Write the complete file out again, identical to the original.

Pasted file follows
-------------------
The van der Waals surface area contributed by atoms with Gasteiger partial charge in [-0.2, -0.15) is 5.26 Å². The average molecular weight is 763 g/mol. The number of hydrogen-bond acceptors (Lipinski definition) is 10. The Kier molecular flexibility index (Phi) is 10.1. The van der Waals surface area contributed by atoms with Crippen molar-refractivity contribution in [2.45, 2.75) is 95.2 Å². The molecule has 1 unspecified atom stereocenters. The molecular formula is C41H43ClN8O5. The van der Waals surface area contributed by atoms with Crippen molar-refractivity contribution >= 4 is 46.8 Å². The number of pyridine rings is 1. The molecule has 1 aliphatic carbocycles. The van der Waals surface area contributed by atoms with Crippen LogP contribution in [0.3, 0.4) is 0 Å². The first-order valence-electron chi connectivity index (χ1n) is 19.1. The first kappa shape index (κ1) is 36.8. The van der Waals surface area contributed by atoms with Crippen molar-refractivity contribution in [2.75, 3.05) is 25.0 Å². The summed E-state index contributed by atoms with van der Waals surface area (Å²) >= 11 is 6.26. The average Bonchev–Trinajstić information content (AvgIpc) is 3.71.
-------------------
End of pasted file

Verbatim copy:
The van der Waals surface area contributed by atoms with Gasteiger partial charge in [-0.2, -0.15) is 5.26 Å². The average molecular weight is 763 g/mol. The number of hydrogen-bond acceptors (Lipinski definition) is 10. The Kier molecular flexibility index (Phi) is 10.1. The van der Waals surface area contributed by atoms with Crippen molar-refractivity contribution in [2.45, 2.75) is 95.2 Å². The molecule has 1 unspecified atom stereocenters. The molecular formula is C41H43ClN8O5. The van der Waals surface area contributed by atoms with Crippen molar-refractivity contribution >= 4 is 46.8 Å². The number of pyridine rings is 1. The molecule has 1 aliphatic carbocycles. The van der Waals surface area contributed by atoms with Crippen LogP contribution in [0.3, 0.4) is 0 Å². The first-order valence-electron chi connectivity index (χ1n) is 19.1. The first kappa shape index (κ1) is 36.8. The van der Waals surface area contributed by atoms with Crippen molar-refractivity contribution in [2.75, 3.05) is 25.0 Å². The summed E-state index contributed by atoms with van der Waals surface area (Å²) >= 11 is 6.26. The average Bonchev–Trinajstić information content (AvgIpc) is 3.71.